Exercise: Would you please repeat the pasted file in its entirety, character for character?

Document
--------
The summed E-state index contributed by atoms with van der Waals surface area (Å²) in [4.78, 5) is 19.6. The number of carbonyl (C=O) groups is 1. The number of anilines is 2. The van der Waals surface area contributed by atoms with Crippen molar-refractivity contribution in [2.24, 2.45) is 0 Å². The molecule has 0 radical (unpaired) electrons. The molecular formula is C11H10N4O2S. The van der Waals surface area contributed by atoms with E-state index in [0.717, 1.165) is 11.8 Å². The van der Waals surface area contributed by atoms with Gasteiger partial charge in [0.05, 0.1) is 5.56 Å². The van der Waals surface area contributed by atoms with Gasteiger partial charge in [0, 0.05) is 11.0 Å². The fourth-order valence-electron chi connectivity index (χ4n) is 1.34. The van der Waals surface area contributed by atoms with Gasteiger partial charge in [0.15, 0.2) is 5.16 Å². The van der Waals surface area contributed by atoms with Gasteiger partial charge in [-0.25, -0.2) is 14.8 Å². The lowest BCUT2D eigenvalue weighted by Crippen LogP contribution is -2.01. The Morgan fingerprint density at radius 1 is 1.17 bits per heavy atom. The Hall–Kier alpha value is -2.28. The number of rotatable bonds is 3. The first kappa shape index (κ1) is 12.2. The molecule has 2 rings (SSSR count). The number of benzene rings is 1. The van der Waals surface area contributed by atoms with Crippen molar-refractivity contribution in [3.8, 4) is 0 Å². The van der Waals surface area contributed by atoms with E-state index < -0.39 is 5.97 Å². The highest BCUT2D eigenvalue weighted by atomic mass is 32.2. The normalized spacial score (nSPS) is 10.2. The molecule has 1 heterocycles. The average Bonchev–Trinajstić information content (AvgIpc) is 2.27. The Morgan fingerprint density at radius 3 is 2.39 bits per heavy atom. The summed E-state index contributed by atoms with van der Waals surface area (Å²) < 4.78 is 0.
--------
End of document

The summed E-state index contributed by atoms with van der Waals surface area (Å²) in [4.78, 5) is 19.6. The number of carbonyl (C=O) groups is 1. The number of anilines is 2. The van der Waals surface area contributed by atoms with Crippen molar-refractivity contribution in [2.24, 2.45) is 0 Å². The molecule has 0 radical (unpaired) electrons. The molecular formula is C11H10N4O2S. The van der Waals surface area contributed by atoms with E-state index in [0.717, 1.165) is 11.8 Å². The van der Waals surface area contributed by atoms with Gasteiger partial charge in [0.05, 0.1) is 5.56 Å². The van der Waals surface area contributed by atoms with Gasteiger partial charge in [0, 0.05) is 11.0 Å². The fourth-order valence-electron chi connectivity index (χ4n) is 1.34. The van der Waals surface area contributed by atoms with Gasteiger partial charge in [0.15, 0.2) is 5.16 Å². The van der Waals surface area contributed by atoms with Gasteiger partial charge in [-0.25, -0.2) is 14.8 Å². The lowest BCUT2D eigenvalue weighted by Crippen LogP contribution is -2.01. The Morgan fingerprint density at radius 1 is 1.17 bits per heavy atom. The Hall–Kier alpha value is -2.28. The number of rotatable bonds is 3. The first kappa shape index (κ1) is 12.2. The molecule has 2 rings (SSSR count). The number of benzene rings is 1. The van der Waals surface area contributed by atoms with Crippen molar-refractivity contribution in [3.8, 4) is 0 Å². The van der Waals surface area contributed by atoms with E-state index < -0.39 is 5.97 Å². The highest BCUT2D eigenvalue weighted by atomic mass is 32.2. The normalized spacial score (nSPS) is 10.2. The molecule has 1 heterocycles. The average Bonchev–Trinajstić information content (AvgIpc) is 2.27. The Morgan fingerprint density at radius 3 is 2.39 bits per heavy atom. The summed E-state index contributed by atoms with van der Waals surface area (Å²) < 4.78 is 0.